You’d think this one is pretty self-explanatory: the content of a website refers to the text, images and other media (such as PDFs or videos), that sit within each web page. However, it’s not quite that simple, because there is a fuzzy line between content and design. Photos are content, but they also play a big role in how a page looks. Having a lot or a little bit of text on a page also plays a role in the page’s appearance.

It’s for these reasons that I try to avoid using the term “design” whenever I can, because it’s very broad and doesn’t help with communication in most cases. For the purpose of building a website, it’s usually easier to classify text and images as “content” and use more precise language instead of the vague/confusing word “design” when referring to the appearance of a page.


As mentioned, many people would refer to this last element as “design”. However, as other components such as structure (the size and placement of things) and content (photographs or length of text) also play a role in “design”, I prefer to use the term “aesthetics” to narrow our focus down to the way things look and feel. This means we are talking about colours, fonts, and graphic elements such as lines and patterns, not content or structure.

The “feel” part of look and feel is quite important, but harder to define. This is the tricky bit: it refers to how the website appeals to your emotions. Authoritative, refreshing, playful, vibrant or Zen are just a few examples of emotive words that can describe a site’s “feel” or overall impression. These words can be critical in helping you choose colours, fonts and other visual elements to fit with your desired impression. They will also play a role in content choices, such as types of photography, tone of voice, and writing style.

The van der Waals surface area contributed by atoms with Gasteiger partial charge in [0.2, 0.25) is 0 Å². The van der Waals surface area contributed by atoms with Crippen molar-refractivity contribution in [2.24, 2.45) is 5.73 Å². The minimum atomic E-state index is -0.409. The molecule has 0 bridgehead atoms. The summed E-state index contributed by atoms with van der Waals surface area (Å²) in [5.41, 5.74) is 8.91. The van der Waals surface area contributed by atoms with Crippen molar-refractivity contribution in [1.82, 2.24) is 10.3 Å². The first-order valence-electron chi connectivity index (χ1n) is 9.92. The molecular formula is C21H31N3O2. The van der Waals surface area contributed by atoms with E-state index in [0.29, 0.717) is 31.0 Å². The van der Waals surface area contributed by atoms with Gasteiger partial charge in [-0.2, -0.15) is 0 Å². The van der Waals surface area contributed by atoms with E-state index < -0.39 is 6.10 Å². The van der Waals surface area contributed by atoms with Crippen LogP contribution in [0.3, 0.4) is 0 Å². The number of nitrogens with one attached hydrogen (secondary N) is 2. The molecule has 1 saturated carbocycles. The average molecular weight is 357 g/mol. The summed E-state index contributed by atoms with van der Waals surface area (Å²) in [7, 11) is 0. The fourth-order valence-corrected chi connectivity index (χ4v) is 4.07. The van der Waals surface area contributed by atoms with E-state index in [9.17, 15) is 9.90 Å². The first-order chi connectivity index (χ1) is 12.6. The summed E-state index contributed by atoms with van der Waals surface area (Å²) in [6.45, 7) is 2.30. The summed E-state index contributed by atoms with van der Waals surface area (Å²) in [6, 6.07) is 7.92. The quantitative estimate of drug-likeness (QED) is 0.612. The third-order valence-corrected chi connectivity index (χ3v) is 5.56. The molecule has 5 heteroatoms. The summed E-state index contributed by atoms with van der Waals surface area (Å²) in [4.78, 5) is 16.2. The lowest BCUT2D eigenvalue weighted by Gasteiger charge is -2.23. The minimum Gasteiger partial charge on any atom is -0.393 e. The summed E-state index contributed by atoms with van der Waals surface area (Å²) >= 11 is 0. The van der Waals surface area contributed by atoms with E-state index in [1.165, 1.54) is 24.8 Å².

So what is web design, then?

When it comes to websites, there are actually many types of design; “design” can refer to planning and implementing components to make a visually harmonious appearance, or it can refer to planning and implementing the experience that a user will have when interacting with a website. In fact, there are actually many specialisms within web design, especially when you start talking about large commercial websites and the agencies and teams who support them.

But broadly speaking, for small sites/projects, a good web designer will be able to artfully combine 2 or more of the 4 main components into a visually pleasing web site or page that serves the needs of the website user well. If you work with someone like me who has lots of experience working across a range of website projects, I can help you with all 4 components, collaborating with you to ensure that they are all working together in the optimal way.

Even if you decide to build your own website, it's important for you to consider the 4 components and their relationship to one another. Doing so can help you recognise some things you may not have considered, and also some areas where you might need help. If so, you'll be able to clearly communicate what you need help with, either to your colleagues or a web professional.

Considering building a website with Squarespace? These concepts are explored in more detail in my book, Building Business Websites with Squarespace 7.